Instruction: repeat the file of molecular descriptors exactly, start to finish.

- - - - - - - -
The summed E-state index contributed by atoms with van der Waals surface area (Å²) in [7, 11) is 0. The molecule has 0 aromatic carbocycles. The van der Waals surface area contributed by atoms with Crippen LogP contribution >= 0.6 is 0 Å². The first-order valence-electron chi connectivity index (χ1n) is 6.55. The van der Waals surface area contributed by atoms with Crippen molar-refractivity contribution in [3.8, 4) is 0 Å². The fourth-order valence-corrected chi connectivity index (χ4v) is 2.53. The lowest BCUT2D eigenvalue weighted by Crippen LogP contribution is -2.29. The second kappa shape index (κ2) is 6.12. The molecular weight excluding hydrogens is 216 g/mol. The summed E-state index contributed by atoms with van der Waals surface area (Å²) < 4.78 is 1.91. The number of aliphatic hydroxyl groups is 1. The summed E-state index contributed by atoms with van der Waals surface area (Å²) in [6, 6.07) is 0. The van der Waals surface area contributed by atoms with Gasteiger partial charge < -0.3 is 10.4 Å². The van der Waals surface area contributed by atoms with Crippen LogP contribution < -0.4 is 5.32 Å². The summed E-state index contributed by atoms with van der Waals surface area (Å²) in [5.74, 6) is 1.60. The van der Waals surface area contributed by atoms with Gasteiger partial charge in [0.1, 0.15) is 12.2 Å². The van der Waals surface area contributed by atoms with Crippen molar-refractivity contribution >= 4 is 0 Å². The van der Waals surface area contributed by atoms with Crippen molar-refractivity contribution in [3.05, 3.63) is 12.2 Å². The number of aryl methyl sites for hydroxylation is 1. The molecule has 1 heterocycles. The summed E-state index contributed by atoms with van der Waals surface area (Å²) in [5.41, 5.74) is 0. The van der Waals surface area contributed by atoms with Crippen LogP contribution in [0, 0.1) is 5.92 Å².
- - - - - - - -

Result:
The summed E-state index contributed by atoms with van der Waals surface area (Å²) in [7, 11) is 0. The molecule has 0 aromatic carbocycles. The van der Waals surface area contributed by atoms with Crippen LogP contribution >= 0.6 is 0 Å². The first-order valence-electron chi connectivity index (χ1n) is 6.55. The van der Waals surface area contributed by atoms with Crippen molar-refractivity contribution in [3.8, 4) is 0 Å². The fourth-order valence-corrected chi connectivity index (χ4v) is 2.53. The lowest BCUT2D eigenvalue weighted by Crippen LogP contribution is -2.29. The second kappa shape index (κ2) is 6.12. The molecular weight excluding hydrogens is 216 g/mol. The summed E-state index contributed by atoms with van der Waals surface area (Å²) < 4.78 is 1.91. The number of aliphatic hydroxyl groups is 1. The summed E-state index contributed by atoms with van der Waals surface area (Å²) in [6, 6.07) is 0. The van der Waals surface area contributed by atoms with Gasteiger partial charge < -0.3 is 10.4 Å². The van der Waals surface area contributed by atoms with Crippen LogP contribution < -0.4 is 5.32 Å². The summed E-state index contributed by atoms with van der Waals surface area (Å²) in [5.74, 6) is 1.60. The van der Waals surface area contributed by atoms with Gasteiger partial charge in [0.1, 0.15) is 12.2 Å². The van der Waals surface area contributed by atoms with Crippen molar-refractivity contribution >= 4 is 0 Å². The van der Waals surface area contributed by atoms with Crippen molar-refractivity contribution in [3.05, 3.63) is 12.2 Å². The number of aryl methyl sites for hydroxylation is 1. The molecule has 1 heterocycles. The summed E-state index contributed by atoms with van der Waals surface area (Å²) in [5.41, 5.74) is 0. The van der Waals surface area contributed by atoms with Crippen LogP contribution in [0, 0.1) is 5.92 Å².